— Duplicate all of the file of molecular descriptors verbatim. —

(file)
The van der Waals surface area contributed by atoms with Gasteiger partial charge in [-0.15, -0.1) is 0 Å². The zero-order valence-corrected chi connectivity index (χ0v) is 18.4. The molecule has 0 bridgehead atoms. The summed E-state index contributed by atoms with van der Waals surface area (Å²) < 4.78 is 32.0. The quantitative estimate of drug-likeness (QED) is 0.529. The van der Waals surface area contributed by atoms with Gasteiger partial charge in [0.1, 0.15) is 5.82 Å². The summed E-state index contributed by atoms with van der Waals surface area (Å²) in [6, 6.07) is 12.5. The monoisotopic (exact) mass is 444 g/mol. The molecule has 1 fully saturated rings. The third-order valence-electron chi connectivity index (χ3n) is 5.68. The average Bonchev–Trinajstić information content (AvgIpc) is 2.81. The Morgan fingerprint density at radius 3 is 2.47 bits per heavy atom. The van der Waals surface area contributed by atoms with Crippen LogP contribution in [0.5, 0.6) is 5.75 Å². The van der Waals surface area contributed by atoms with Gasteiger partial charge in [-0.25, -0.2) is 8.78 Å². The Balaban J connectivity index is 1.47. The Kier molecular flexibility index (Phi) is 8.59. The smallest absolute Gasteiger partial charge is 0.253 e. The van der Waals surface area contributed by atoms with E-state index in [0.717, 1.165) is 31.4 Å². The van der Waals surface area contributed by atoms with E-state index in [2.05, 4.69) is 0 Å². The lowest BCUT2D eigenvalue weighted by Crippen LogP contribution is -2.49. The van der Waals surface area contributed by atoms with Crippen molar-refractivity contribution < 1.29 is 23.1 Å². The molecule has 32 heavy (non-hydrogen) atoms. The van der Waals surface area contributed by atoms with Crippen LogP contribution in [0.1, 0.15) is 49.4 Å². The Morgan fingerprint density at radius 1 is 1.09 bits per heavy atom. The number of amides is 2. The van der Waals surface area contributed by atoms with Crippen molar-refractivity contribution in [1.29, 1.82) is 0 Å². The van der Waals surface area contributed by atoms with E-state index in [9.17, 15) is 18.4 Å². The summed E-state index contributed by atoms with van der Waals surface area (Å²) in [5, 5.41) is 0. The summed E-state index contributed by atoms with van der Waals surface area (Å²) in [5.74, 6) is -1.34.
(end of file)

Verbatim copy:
The van der Waals surface area contributed by atoms with Gasteiger partial charge in [-0.15, -0.1) is 0 Å². The zero-order valence-corrected chi connectivity index (χ0v) is 18.4. The molecule has 0 bridgehead atoms. The summed E-state index contributed by atoms with van der Waals surface area (Å²) < 4.78 is 32.0. The quantitative estimate of drug-likeness (QED) is 0.529. The van der Waals surface area contributed by atoms with Gasteiger partial charge in [0.1, 0.15) is 5.82 Å². The summed E-state index contributed by atoms with van der Waals surface area (Å²) in [6, 6.07) is 12.5. The monoisotopic (exact) mass is 444 g/mol. The molecule has 1 fully saturated rings. The third-order valence-electron chi connectivity index (χ3n) is 5.68. The average Bonchev–Trinajstić information content (AvgIpc) is 2.81. The Morgan fingerprint density at radius 3 is 2.47 bits per heavy atom. The van der Waals surface area contributed by atoms with Crippen LogP contribution in [0.5, 0.6) is 5.75 Å². The van der Waals surface area contributed by atoms with Gasteiger partial charge in [-0.25, -0.2) is 8.78 Å². The Balaban J connectivity index is 1.47. The Kier molecular flexibility index (Phi) is 8.59. The smallest absolute Gasteiger partial charge is 0.253 e. The van der Waals surface area contributed by atoms with E-state index in [0.717, 1.165) is 31.4 Å². The van der Waals surface area contributed by atoms with E-state index in [2.05, 4.69) is 0 Å². The lowest BCUT2D eigenvalue weighted by Crippen LogP contribution is -2.49. The van der Waals surface area contributed by atoms with Crippen molar-refractivity contribution < 1.29 is 23.1 Å². The molecule has 32 heavy (non-hydrogen) atoms. The van der Waals surface area contributed by atoms with Crippen LogP contribution in [0.1, 0.15) is 49.4 Å². The Morgan fingerprint density at radius 1 is 1.09 bits per heavy atom. The number of amides is 2. The van der Waals surface area contributed by atoms with Crippen molar-refractivity contribution in [1.29, 1.82) is 0 Å². The van der Waals surface area contributed by atoms with E-state index in [9.17, 15) is 18.4 Å². The summed E-state index contributed by atoms with van der Waals surface area (Å²) in [5, 5.41) is 0. The summed E-state index contributed by atoms with van der Waals surface area (Å²) in [5.74, 6) is -1.34.